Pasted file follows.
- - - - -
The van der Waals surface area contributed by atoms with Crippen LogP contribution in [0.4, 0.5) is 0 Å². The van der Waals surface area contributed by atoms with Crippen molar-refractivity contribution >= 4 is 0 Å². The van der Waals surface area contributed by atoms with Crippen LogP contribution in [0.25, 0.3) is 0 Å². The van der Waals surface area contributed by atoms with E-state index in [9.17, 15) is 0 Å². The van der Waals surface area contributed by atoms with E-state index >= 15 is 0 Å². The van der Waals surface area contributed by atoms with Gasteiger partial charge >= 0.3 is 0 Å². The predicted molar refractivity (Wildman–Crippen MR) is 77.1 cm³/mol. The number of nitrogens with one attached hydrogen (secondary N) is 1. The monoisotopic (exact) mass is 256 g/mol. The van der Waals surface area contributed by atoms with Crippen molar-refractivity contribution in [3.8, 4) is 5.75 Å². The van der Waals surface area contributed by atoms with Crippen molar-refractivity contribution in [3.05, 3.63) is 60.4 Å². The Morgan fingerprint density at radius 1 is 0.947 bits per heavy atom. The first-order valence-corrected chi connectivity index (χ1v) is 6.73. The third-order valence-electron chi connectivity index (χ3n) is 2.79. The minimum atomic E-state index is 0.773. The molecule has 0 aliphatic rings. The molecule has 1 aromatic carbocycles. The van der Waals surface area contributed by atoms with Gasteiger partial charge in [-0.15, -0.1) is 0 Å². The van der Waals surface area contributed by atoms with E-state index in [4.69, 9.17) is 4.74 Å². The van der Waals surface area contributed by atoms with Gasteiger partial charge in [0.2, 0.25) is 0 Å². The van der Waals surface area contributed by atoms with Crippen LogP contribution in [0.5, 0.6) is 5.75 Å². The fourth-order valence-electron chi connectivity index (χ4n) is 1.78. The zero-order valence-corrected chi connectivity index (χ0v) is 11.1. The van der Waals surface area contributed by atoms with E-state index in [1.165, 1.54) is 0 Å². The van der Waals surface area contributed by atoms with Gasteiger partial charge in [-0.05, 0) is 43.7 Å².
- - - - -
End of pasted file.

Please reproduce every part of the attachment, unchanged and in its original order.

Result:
The van der Waals surface area contributed by atoms with Crippen LogP contribution in [0.4, 0.5) is 0 Å². The van der Waals surface area contributed by atoms with Crippen molar-refractivity contribution >= 4 is 0 Å². The van der Waals surface area contributed by atoms with Crippen LogP contribution in [0.25, 0.3) is 0 Å². The van der Waals surface area contributed by atoms with E-state index in [9.17, 15) is 0 Å². The van der Waals surface area contributed by atoms with E-state index >= 15 is 0 Å². The van der Waals surface area contributed by atoms with Gasteiger partial charge >= 0.3 is 0 Å². The predicted molar refractivity (Wildman–Crippen MR) is 77.1 cm³/mol. The number of nitrogens with one attached hydrogen (secondary N) is 1. The monoisotopic (exact) mass is 256 g/mol. The van der Waals surface area contributed by atoms with Crippen molar-refractivity contribution in [3.8, 4) is 5.75 Å². The van der Waals surface area contributed by atoms with Crippen molar-refractivity contribution in [3.05, 3.63) is 60.4 Å². The Morgan fingerprint density at radius 1 is 0.947 bits per heavy atom. The first-order valence-corrected chi connectivity index (χ1v) is 6.73. The third-order valence-electron chi connectivity index (χ3n) is 2.79. The minimum atomic E-state index is 0.773. The molecule has 0 aliphatic rings. The molecule has 1 aromatic carbocycles. The van der Waals surface area contributed by atoms with Gasteiger partial charge in [-0.15, -0.1) is 0 Å². The van der Waals surface area contributed by atoms with E-state index in [4.69, 9.17) is 4.74 Å². The van der Waals surface area contributed by atoms with Gasteiger partial charge in [0.2, 0.25) is 0 Å². The van der Waals surface area contributed by atoms with Crippen LogP contribution in [0.5, 0.6) is 5.75 Å². The fourth-order valence-electron chi connectivity index (χ4n) is 1.78. The zero-order valence-corrected chi connectivity index (χ0v) is 11.1. The van der Waals surface area contributed by atoms with E-state index in [1.165, 1.54) is 0 Å². The van der Waals surface area contributed by atoms with Gasteiger partial charge in [-0.05, 0) is 43.7 Å².